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The last tall, blonde, Eagle Scout had a smile that could light up the room. The only way to describe how I felt with him, was that for the first time I was dating someone I had a crush on. I had been attracted to his two predecessors, but this felt different. He was also the first divorced man I ever dated as well as the first man I had dated who was a father. We initially bonded over the fact that we had both been cheated on and couldn't imagine ever cheating on a partner. We met during a time when he was still healing from his divorce. Though friends and family warned me he needed more time, I couldn't stop myself from falling in love with him. It was so easy and so fast. We were finishing each other's sentences right from the start. Our ideal dates consisted of hiking, drinking a good beer, and talking about books we'd read. We were both self-improvement junkies. We both believed in working hard but enjoying life outside of work. He valued exercise and nutrition. We swapped workouts and recipes to help each other stay on track and reach our goals. We made each other laugh. We took things slowly and built a friendship that felt like a foundation for a lifetime of happiness. I never once doubted his feelings for me while we were dating. He was a great communicator and was always honest with me. 

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When he proposed a trip away after a few months of dating, it felt like a natural next step in our whirlwind relationship.  We had the whole romantic long weekend planned out. Suddenly, a week before the trip he started acting strangely. He wasn't communicating and it felt like he was pulling away. When I called him on it, he cancelled the trip. I was crushed. Even though I had let him lead and set the pace for our relationship, things still happened too quickly for him. He was not over the end of his marriage. He wooed me, pursued me, got me, and dropped me. He said he wished he had met someone else while he was going through his transition to life after divorce. He admitted that he had only started dating to get practice dating again, but when we met magic happened, yet he wasn't ready. That magic was really difficult for me to let go of. I felt like the lead actress in a play who got cut from the script through no fault of her own. It took a couple of months for me to heal. Then he reappeared without warning and I let the magic overtake me again for just a little while. Thankfully it didn’t take long for me to see that he was still a broken, mixed-up man with nothing to offer. I’ll never understand it, but evidently Eagle Scout #3 doesn’t love himself enough to believe he deserves commitment and joy. He remains loyal to a fault to the woman who mothered his child but repeatedly broke his heart. Of course it was painful to have the recent wound reopened, but knowing that I deserve someone who’s ready, willing and able to go “all in” somehow hastened the healing.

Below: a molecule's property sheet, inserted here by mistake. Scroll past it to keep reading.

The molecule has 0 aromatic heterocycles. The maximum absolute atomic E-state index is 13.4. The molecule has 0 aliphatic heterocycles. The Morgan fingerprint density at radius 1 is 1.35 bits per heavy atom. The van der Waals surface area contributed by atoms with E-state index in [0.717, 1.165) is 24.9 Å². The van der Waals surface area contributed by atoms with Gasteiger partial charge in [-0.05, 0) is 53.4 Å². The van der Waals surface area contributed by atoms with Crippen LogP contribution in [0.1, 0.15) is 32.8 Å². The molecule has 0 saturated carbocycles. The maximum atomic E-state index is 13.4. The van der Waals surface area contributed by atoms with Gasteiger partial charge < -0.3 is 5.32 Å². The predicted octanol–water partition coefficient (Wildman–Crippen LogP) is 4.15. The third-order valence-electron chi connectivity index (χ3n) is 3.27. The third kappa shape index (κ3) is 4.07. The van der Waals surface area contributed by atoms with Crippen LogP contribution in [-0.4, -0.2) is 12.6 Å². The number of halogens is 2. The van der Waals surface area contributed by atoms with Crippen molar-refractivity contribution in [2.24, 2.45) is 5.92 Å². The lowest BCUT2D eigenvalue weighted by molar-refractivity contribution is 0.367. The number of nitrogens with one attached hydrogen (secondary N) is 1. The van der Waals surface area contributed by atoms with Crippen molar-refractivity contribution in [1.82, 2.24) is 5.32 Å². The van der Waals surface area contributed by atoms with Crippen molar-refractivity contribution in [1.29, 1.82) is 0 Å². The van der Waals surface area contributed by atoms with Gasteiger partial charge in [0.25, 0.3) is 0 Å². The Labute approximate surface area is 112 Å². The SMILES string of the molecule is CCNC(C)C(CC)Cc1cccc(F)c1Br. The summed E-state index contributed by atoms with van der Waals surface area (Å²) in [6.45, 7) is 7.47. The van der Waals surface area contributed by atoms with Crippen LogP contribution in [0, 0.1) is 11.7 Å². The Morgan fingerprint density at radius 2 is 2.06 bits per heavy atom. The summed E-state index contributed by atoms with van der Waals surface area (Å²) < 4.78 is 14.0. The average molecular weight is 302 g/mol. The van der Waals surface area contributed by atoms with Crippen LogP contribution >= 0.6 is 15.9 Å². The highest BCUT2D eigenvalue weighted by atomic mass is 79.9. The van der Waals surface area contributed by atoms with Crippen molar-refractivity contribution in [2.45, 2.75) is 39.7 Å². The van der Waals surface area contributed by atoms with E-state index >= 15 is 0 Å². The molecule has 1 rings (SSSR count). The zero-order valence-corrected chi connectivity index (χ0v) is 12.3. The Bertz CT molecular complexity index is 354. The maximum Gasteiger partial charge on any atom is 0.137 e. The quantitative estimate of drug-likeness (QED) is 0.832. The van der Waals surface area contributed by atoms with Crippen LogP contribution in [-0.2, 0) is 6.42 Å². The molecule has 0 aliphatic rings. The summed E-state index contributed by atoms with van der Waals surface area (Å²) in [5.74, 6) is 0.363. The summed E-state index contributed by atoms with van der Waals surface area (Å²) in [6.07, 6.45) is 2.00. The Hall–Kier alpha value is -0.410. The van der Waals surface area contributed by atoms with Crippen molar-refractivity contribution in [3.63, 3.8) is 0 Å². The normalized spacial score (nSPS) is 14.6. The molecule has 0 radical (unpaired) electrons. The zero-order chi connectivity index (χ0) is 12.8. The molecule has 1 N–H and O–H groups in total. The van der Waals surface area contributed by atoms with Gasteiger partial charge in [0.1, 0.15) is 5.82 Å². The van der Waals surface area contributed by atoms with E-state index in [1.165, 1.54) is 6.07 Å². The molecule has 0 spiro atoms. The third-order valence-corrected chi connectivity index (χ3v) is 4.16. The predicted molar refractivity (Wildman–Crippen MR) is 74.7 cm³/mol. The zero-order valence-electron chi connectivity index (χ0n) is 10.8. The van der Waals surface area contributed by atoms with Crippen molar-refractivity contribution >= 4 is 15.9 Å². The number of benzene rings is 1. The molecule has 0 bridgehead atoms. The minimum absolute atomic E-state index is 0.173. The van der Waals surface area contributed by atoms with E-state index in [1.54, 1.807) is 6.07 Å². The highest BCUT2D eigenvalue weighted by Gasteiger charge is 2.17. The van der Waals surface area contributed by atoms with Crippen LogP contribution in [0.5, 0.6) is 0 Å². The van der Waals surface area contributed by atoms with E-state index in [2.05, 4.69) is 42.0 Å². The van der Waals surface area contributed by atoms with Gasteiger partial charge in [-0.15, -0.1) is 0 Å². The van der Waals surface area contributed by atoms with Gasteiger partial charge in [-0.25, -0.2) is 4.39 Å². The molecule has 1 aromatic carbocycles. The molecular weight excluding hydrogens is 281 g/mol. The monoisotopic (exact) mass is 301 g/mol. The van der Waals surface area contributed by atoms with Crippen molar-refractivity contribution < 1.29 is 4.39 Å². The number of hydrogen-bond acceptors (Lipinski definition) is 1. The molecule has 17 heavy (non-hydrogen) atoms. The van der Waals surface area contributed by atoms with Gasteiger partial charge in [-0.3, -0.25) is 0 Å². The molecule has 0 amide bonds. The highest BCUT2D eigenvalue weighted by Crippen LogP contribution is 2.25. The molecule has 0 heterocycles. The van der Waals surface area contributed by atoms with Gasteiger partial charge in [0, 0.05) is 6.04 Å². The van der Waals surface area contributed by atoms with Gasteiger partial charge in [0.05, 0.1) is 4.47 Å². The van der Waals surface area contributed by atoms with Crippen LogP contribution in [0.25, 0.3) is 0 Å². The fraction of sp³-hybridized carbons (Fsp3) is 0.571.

As I get older, my relationships are getting shorter and shorter. I’ve made jokes about it at my own expense, but really I think it’s a good thing. I know myself and what I want in a partner now more than ever, so there’s no need to waste my time or anyone else’s. I used to believe that destiny would lead each of us to find the one person created for us to be with forever, but my perspective has shifted. I think there are probably 20-30 amazing men out there who could collaborate with me on writing our happily ever after. At some point, you pick someone, they pick you, and then you both have to choose to love each other over everyone else day after day.

I’d like to thank the tall, blonde, Eagle Scouts who helped shape the woman I am today. They can take partial credit for helping me earn several worthwhile badges: fun-loving spirit, outdoor adventure, physical fitness, nutrition, self-improvement, and passion. But they also get credit for my disappointment, heartbreak, trust your gut, red flag, being alone is far better than being second best, and self-preservation badges.  I’ve lived, loved, and learned. I realize now that I don’t need an Eagle Scout, but I would welcome a soulmate. I can navigate the woods, start a fire, and tie knots that bind all on my own.